Do you ever feel distant from the real (insert place name here) when you are traveling? Like a tourist rather than a traveler? Deepening your travel connections to people will make all the difference. As an introvert, I often feel like I am on the outside of the action, but doing some of these things has made a huge difference.
Human beings are wired to connect with one another, creating social, emotional, and even physical, well-being. But what about the benefits of human-to-human connection when traveling? Most of us have lovely interactions with service workers on our trips-hotel workers, wait staff, tour guides, etc. This is a good start, but there are so many rewarding connections that we could make if we opened our experience to everyone.
Jay is so good at this. He is a natural extrovert, very curious, and sees everyone as a potential friend. Also, he has no concern about looking goofy, which helps a lot. I have to admit that he sometimes pushes me out of my comfort zone, but it that needs to happen sometimes. Or maybe even most of the time.
So let me pull a few scenes from our travels that illustrate ways to transform curiosity into deeper connections that, when piled on top of each other, make the world a better place.
If you don’t have time for the full post, here’s the summary: ask questions, put yourself in the way of fun, become regulars, say yes, buy something, journal together, share your ride, and play music. It would be more fun if you didn’t stop reading here though.
1. Ask questions and get a sardine can violin, the proceeds will pay a dowry
The heat had been making the dusty road in front of us look vaguely unreal for several hours before we pulled into the cafe. I assumed it was a cafe because there was a sign exclaiming “Tea!” and “Coke!” As we drank our warm cokes from glass bottles Jay asked about the art pieces on the wall. Youssef proudly showed us his violins made from sardine cans. Jay learned that Youssef wasn’t married because he was saving to pay a dowry. So we bought the violin and some Berber jewelry made by his sister because how can you not fund a wife? I’m pretty sure there was no love story involved here, marriage sounded a bit more transactional in Youssef’s community. The sound of Youssef’s violin echoing over the High Atlas mountains in Morocco does conjure visions of romance gone awry.
2. Take the kid to the town square and she’ll make friends
Well, at least that is what our 3 year old did. We went to the park in Grecia, Costa Rica. There were several kids playing with their grandmothers looking on. At some point Beija couldn’t stop herself from joining in. Young kids don’t have to be coached on presence and authenticity–they just are. These kids counted to each other in English and Spanish and had a great time. We enjoyed relaxing in the square and watching city life unfold. Check out our full Costa Rica kid itinerary here.
Beija and her two new friends in Grecia, Costa Rica.
3. Become regulars at a café
Instead of hopping from one café to another during our stay in Dubrovnik, Croatia we decided to become “regulars” at one café. Damiano became our favorite waiter and we asked him a lot of questions about his work and his life. He brought Beija extra cakes and we talked a lot as he danced between tables. Check out our full Balkans kid itinerary here.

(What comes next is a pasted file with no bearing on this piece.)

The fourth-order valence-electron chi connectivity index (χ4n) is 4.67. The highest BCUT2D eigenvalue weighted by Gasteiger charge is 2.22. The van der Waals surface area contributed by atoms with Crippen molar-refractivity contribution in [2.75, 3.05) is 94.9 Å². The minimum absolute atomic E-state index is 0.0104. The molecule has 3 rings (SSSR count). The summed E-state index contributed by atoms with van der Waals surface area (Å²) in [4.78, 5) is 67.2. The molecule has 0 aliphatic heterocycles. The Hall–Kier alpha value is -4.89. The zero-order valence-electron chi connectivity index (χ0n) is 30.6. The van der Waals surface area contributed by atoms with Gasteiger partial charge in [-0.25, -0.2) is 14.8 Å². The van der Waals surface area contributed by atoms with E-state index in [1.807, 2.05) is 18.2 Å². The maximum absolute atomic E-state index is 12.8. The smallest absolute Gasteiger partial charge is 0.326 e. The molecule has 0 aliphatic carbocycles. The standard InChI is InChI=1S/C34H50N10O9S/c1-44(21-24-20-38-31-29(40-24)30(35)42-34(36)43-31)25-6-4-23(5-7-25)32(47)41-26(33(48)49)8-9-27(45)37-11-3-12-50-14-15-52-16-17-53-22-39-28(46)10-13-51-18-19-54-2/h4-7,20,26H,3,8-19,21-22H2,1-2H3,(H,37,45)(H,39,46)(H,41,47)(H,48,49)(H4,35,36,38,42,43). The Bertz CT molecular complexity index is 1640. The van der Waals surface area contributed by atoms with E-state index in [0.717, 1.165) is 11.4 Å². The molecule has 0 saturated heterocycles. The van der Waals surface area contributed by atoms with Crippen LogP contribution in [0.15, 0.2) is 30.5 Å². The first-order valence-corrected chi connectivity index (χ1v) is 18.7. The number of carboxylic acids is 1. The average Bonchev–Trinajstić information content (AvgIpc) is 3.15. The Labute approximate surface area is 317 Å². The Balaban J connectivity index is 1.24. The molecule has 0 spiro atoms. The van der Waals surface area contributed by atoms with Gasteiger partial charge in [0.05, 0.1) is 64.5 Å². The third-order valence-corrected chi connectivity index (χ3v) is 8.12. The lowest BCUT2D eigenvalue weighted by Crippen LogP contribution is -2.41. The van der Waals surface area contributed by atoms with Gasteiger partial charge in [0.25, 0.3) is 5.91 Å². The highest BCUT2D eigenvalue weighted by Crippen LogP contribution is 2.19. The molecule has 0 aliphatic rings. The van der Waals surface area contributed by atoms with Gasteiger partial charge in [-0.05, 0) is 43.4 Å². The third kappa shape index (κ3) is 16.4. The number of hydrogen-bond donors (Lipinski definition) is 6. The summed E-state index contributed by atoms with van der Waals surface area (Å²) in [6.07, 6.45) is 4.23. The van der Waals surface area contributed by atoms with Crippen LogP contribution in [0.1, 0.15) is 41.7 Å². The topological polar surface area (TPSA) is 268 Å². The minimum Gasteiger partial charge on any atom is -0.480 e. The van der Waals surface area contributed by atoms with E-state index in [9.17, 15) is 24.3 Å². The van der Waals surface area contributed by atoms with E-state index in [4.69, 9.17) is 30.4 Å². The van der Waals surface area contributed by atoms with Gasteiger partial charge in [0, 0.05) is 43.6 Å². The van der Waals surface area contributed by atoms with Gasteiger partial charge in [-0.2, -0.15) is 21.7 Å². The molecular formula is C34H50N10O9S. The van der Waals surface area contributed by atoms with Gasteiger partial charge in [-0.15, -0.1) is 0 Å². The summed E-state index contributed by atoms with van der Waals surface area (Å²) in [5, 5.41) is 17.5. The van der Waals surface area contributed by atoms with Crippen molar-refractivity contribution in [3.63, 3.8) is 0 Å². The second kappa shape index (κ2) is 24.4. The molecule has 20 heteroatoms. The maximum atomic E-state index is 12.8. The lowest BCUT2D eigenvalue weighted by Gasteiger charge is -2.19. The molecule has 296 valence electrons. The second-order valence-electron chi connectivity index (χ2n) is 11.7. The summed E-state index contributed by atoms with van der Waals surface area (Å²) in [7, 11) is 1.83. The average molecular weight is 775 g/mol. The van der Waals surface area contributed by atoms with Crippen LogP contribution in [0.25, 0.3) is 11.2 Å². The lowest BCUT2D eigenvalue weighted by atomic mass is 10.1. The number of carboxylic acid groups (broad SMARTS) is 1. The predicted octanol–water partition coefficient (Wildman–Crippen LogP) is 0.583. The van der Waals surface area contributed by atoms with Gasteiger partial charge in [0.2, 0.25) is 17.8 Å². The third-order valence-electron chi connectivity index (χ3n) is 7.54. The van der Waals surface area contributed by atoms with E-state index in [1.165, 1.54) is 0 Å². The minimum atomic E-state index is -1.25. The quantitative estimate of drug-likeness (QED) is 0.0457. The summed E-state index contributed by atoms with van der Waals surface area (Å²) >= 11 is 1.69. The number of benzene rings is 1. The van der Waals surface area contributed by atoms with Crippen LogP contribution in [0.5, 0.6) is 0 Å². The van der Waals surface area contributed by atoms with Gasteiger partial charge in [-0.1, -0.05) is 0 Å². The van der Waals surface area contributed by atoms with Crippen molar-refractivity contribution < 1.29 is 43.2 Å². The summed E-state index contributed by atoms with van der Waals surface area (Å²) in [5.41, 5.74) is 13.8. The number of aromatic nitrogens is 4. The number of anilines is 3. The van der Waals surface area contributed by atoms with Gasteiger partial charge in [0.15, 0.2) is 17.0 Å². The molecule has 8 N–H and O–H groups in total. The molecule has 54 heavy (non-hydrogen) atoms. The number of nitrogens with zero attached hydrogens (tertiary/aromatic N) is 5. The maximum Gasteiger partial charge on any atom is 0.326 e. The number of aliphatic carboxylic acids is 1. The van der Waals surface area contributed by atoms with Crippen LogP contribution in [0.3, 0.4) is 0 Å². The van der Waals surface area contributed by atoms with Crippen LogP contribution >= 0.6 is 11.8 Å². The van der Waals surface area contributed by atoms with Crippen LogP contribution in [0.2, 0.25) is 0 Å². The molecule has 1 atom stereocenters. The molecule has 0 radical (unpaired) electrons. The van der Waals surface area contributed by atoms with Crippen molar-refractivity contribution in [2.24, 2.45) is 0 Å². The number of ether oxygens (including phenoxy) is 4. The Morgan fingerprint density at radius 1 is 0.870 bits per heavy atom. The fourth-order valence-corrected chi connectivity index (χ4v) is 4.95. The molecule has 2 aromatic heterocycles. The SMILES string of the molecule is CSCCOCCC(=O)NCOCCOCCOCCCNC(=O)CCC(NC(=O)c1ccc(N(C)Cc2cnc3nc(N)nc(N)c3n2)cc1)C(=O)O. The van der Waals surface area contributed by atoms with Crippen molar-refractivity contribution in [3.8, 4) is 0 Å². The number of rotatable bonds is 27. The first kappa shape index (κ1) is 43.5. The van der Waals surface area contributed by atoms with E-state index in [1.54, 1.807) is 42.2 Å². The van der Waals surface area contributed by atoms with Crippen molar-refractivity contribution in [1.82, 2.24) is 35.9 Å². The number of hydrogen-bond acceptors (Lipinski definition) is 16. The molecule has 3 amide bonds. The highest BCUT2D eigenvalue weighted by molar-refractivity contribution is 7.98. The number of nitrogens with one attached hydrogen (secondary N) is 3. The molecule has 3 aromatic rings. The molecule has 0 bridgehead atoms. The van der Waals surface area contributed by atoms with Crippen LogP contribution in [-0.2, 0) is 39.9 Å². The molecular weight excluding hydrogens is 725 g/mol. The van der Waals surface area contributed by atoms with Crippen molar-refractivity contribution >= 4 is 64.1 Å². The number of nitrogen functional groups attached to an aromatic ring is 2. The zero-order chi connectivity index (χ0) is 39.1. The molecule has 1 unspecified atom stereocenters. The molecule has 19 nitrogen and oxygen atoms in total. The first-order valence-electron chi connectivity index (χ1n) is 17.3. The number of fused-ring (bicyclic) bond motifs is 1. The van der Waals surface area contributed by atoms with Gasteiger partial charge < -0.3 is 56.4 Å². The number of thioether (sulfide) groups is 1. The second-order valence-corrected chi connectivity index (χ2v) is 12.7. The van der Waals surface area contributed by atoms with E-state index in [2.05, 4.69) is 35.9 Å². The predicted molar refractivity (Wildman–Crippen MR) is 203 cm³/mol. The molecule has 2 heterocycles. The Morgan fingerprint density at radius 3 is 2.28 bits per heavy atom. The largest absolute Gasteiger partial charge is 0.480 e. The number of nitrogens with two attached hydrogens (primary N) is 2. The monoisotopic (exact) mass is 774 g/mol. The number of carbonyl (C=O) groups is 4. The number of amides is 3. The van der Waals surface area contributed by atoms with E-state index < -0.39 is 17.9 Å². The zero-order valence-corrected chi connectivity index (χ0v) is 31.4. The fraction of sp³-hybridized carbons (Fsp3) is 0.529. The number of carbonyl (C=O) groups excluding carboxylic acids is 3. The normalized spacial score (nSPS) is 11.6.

Beija and Damiano on the stradun in Dubrovnik, Croatia. Look at that smile!
4. Say “yes” way more often than it feels comfortable
Would you let this man pick you up? Would you let him feed you hot who-knows-what with a spoon? We did. I guarantee you that we would have had so much less fun if we had politely declined. Mr. Barrada, the restaurant owner in Fez, Morocco did handstands, backflips, dragged us back into his kitchen, and loved Beija so much. He spoke little English and our Arabic was pretty fuzzy, but we communicated through laughter and presence.
Beija somewhat hysterical about being lifted off the ground in Fez, Morocco.
5. Buy something and you may get a dinner invitation
There are some places where hustle is a way of life. We met this man in the High Atlas mountains in Morocco. And while we weren’t really in the market to carry heavy rocks around in our backpacks, giving in and buying a few rocks opened up the conversation beyond making a sale. He spoke English, Spanish, Berber, Arabic, and probably several other languages. We really enjoyed hearing him talk about his fossils and his family who lived in a Berber tent on the other side of the lake with lots of sheep. 100% true? Maybe, maybe not. But it didn’t really matter. We had a great time but did turn down the invitation to dinner.
I did buy some fossils from this dramatic man at Aguelmame de S’Ali in the Middle Atlas Mountains.
6. Break out the journal and draw together
Jay’s journal became a set of community documents in Chandeni, Nepal. The kids drew maps of the area, wrote their names, practiced their English words, and taught him the Nepali alphabet. Full of smudges from all the different hands that got to participate, it was an incredible bridge with both the extroverted kids who had great language skills and the younger or more introverted kids.
The magic journal in Chandeni, Nepal.
7. Open up your ride
People in the way-out often have a hard time getting around. If you have a vehicle, share it! Lots of opportunities to talk to people and hear about what they are doing that day. We loved talking to this father and daughter on the Quilotoa Loop in Ecuador.
A shared ride on the Quilotoa Loop in Ecuador.
8. A pink guitar leads to a week of sha-la-la echoing across the village
Every time Jay pulled out his pink guitar in Chandeni, Nepal the kids would call for Van Morrison’s Brown Eyed Girl. They loved to sing his songs and jump in with songs of their own. Great kids. Read more about this in Jay’s detailed post.
What are your connection stories?